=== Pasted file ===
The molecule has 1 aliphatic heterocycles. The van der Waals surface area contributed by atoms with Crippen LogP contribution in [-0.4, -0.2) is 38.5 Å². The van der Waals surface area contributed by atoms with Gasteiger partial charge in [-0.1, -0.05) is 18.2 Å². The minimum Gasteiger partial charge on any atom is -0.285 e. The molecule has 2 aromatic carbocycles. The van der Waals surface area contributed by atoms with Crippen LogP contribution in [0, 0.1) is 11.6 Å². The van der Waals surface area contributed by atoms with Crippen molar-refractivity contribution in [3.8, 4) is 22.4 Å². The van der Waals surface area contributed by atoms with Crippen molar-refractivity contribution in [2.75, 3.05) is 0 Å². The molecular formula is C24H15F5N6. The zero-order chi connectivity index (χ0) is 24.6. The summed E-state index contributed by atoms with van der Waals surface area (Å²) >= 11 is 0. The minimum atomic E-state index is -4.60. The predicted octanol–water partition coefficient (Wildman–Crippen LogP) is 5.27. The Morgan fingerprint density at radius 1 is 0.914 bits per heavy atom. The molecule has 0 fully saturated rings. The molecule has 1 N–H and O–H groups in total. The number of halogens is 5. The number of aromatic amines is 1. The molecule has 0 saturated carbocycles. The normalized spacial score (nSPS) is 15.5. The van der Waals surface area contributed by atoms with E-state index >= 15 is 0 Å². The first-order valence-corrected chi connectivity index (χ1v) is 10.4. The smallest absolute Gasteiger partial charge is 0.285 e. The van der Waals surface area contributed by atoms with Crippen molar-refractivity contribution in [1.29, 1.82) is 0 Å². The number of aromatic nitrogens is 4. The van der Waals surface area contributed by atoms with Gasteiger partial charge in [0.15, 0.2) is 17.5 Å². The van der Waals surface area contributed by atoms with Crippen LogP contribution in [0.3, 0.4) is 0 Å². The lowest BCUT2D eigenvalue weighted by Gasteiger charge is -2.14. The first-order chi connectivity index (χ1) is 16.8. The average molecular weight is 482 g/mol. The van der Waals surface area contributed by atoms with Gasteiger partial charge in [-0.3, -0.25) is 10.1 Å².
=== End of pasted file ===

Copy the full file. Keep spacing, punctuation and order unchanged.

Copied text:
The molecule has 1 aliphatic heterocycles. The van der Waals surface area contributed by atoms with Crippen LogP contribution in [-0.4, -0.2) is 38.5 Å². The van der Waals surface area contributed by atoms with Gasteiger partial charge in [-0.1, -0.05) is 18.2 Å². The minimum Gasteiger partial charge on any atom is -0.285 e. The molecule has 2 aromatic carbocycles. The van der Waals surface area contributed by atoms with Crippen LogP contribution in [0, 0.1) is 11.6 Å². The van der Waals surface area contributed by atoms with Crippen molar-refractivity contribution in [3.8, 4) is 22.4 Å². The van der Waals surface area contributed by atoms with Crippen molar-refractivity contribution in [2.75, 3.05) is 0 Å². The molecular formula is C24H15F5N6. The zero-order chi connectivity index (χ0) is 24.6. The summed E-state index contributed by atoms with van der Waals surface area (Å²) >= 11 is 0. The minimum atomic E-state index is -4.60. The predicted octanol–water partition coefficient (Wildman–Crippen LogP) is 5.27. The Morgan fingerprint density at radius 1 is 0.914 bits per heavy atom. The molecule has 0 fully saturated rings. The molecule has 1 N–H and O–H groups in total. The number of halogens is 5. The number of aromatic amines is 1. The molecule has 0 saturated carbocycles. The normalized spacial score (nSPS) is 15.5. The van der Waals surface area contributed by atoms with E-state index >= 15 is 0 Å². The first-order valence-corrected chi connectivity index (χ1v) is 10.4. The smallest absolute Gasteiger partial charge is 0.285 e. The van der Waals surface area contributed by atoms with Crippen molar-refractivity contribution in [1.29, 1.82) is 0 Å². The number of aromatic nitrogens is 4. The van der Waals surface area contributed by atoms with Gasteiger partial charge in [0.15, 0.2) is 17.5 Å². The van der Waals surface area contributed by atoms with Crippen LogP contribution in [0.3, 0.4) is 0 Å². The lowest BCUT2D eigenvalue weighted by Gasteiger charge is -2.14. The first-order chi connectivity index (χ1) is 16.8. The average molecular weight is 482 g/mol. The van der Waals surface area contributed by atoms with Gasteiger partial charge in [-0.3, -0.25) is 10.1 Å².